Re:As usual, Woz proves to be the guy who knows. (5, Interesting)

avgjoe62 (558860) | about a year ago | (#44001829)

When I worked in the Pentagon, there was a display case containing three pieces of the Berlin Wall. I never paid much attention to it - it was just something I passed by while walking to and from the office.

But one day I took some time and looked at the pieces. They were covered with graffiti. I distinctly remember a "Kilroy-was-here" and a lot of so-and-so loves so-and-so bullshit on the wall. Almost drowned out was the name of a young man on the top of one of the pieces, with his date of birth and the date of his death written below. And right below that was the phrase "Endlich frei" (Finally free). This young man was seventeen years old when he was shot for trying to leave East Berlin and travel to West Berlin.

There was a quantifiable difference in the ways the US and the USSR treated their citizens. And while that gap may be narrowing the fact that we are reading about this in the newspapers and debating this is a good thing. I remember a saying that was said during the aftermath of WWII - "If you want to know what atrocities the Russians committed, look in the graves. If you want to know what atrocities the Nazis committed, look at the receipts. If you want to know what atrocities the Americans committed, look in the newspapers."

Let's hope that always stays true.

Re:As usual, Woz proves to be the guy who knows. (1)

tnk1 (899206) | about a year ago | (#44001927)

The reason that I know that you are wrong is that you are actually writing this comment without a serious fear of being thrown into a KGB jail cell.

Yes, the USSR was different. If you don't understand how, please start reading some history. Start with the articles on the Cheka, proceed to NKVD, take a gander at Gulag. If you don't understand the difference then, please keep reading until you do.

Seriously, I know that the US engages in propaganda as much as anyone, but there are pretty objective differences involved. Both qualitative and quantitative.

Re:As usual, Woz proves to be the guy who knows. (0)

Anonymous Coward | about a year ago | (#44002019)

Haha, what? Yeah, not owning your data is exactly like not owning your house, car, food, and living under the possibility of sudden, immediate execution or exhile to a Siberian gulag!

We need anti-circumvention laws (1)

AmiMoJo (196126) | about a year ago | (#44001325)

We need laws that prohibit circumventing the law via technological means. DRM should not be able to take away rights like fair use or resale.

Re:We need anti-circumvention laws (1)

Samantha Wright (1324923) | about a year ago | (#44001383)

But what if they then circumvent those laws? Maybe an anti-anti-circumvention law circumvention law is in order...

Re:We need anti-circumvention laws (1)

Jeremy Erwin (2054) | about a year ago | (#44001523)

The cloud may be an end run around DRM issues.

I use two cloud services-- Apple's and Amazon's-- strictly for the purpose of syncing my computer, my kindle, my tablet and so on. It is very convenient to use the device best suited for my purposes at the time, and not worry about getting the data onto the device, and off it.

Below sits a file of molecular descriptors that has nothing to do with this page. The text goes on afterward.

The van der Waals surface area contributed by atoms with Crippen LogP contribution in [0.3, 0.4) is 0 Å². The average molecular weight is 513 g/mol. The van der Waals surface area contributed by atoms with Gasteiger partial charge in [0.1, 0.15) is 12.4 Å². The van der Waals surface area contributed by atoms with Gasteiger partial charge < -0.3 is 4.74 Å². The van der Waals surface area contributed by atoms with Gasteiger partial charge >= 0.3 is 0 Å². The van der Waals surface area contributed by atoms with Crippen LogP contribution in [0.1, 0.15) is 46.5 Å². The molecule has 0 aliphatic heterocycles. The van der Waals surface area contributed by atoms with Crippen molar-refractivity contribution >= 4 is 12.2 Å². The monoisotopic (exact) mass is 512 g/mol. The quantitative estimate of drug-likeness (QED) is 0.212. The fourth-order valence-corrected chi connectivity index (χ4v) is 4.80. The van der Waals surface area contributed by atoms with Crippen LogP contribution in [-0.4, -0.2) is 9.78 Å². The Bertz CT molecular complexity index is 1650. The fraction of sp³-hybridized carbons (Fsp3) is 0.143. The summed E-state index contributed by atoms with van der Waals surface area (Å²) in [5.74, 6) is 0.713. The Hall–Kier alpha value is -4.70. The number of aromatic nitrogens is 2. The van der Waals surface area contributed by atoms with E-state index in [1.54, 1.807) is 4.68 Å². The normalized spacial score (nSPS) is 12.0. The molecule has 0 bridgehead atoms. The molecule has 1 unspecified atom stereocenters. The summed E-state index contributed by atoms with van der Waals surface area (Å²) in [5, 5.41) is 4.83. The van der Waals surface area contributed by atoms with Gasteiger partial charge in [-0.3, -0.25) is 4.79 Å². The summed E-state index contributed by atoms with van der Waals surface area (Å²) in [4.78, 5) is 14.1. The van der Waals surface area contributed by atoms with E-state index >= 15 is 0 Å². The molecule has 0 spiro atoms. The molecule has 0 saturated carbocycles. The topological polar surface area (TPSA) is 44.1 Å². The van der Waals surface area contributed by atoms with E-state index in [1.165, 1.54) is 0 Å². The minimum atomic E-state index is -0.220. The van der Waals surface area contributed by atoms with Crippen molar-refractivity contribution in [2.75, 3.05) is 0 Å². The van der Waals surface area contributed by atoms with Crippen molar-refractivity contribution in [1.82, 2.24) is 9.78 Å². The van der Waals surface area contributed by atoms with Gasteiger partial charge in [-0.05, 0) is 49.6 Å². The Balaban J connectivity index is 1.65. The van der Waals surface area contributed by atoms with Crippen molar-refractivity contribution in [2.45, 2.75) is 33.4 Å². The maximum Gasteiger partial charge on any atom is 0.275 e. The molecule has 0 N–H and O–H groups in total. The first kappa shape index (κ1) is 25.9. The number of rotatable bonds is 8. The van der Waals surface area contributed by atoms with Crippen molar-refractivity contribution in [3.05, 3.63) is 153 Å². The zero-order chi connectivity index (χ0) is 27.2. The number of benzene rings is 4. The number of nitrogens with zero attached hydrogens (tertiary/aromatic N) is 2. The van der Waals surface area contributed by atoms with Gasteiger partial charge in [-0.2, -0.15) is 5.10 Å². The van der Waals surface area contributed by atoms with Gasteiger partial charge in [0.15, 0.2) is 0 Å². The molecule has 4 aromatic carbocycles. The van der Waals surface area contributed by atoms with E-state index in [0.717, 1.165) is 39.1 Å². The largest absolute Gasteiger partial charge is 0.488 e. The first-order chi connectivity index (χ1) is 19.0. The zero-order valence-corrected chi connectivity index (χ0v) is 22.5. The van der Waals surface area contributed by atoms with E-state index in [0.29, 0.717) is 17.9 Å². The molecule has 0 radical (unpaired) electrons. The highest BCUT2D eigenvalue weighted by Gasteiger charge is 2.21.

But even though they are often on the same LAN, exchanging a piece of data, no matter how trivial, somehow involves a sever half way across the continent, recording data for the NSA's pleasure, or rechecking a license, Why? Wouldn't it be a lot simpler if everyone could run their own server, dispensing documents as they pleased?

Re:We need anti-circumvention laws (1)

fredprado (2569351) | about a year ago | (#44001599)

Sure it would, but by providing you with this option the manufacturers would be renouncing some of their power over you, and so there is no motive for them to provide such solutions. At least until someone outside their club starts doing that.

Re:We need anti-circumvention laws (1)

CanHasDIY (1672858) | about a year ago | (#44001613)

But even though they are often on the same LAN, exchanging a piece of data, no matter how trivial, somehow involves a sever half way across the continent, recording data for the NSA's pleasure, or rechecking a license, Why? Wouldn't it be a lot simpler if everyone could run their own server, dispensing documents as they pleased?

Easier for us; not easier (nor profitable) for the oligarchs who live for power and control.

Re:We need anti-circumvention laws (1)

CliffLandin (1394897) | about a year ago | (#44001783)

Easier for us, those who read Slashdot, but not easier for your average user that can barely sync their data through the cloud.

Re:We need anti-circumvention laws (1)

suutar (1860506) | about a year ago | (#44001959)

Unfortunately, fair use is not legally a right. It is simply a defense against accusations of copyright infringement. It is not a defense against other illegal actions, like circumventing an access control system. Sad, isn't it?

Obligatory (2)

aitikin (909209) | about a year ago | (#44001329)

In Soviet Russia...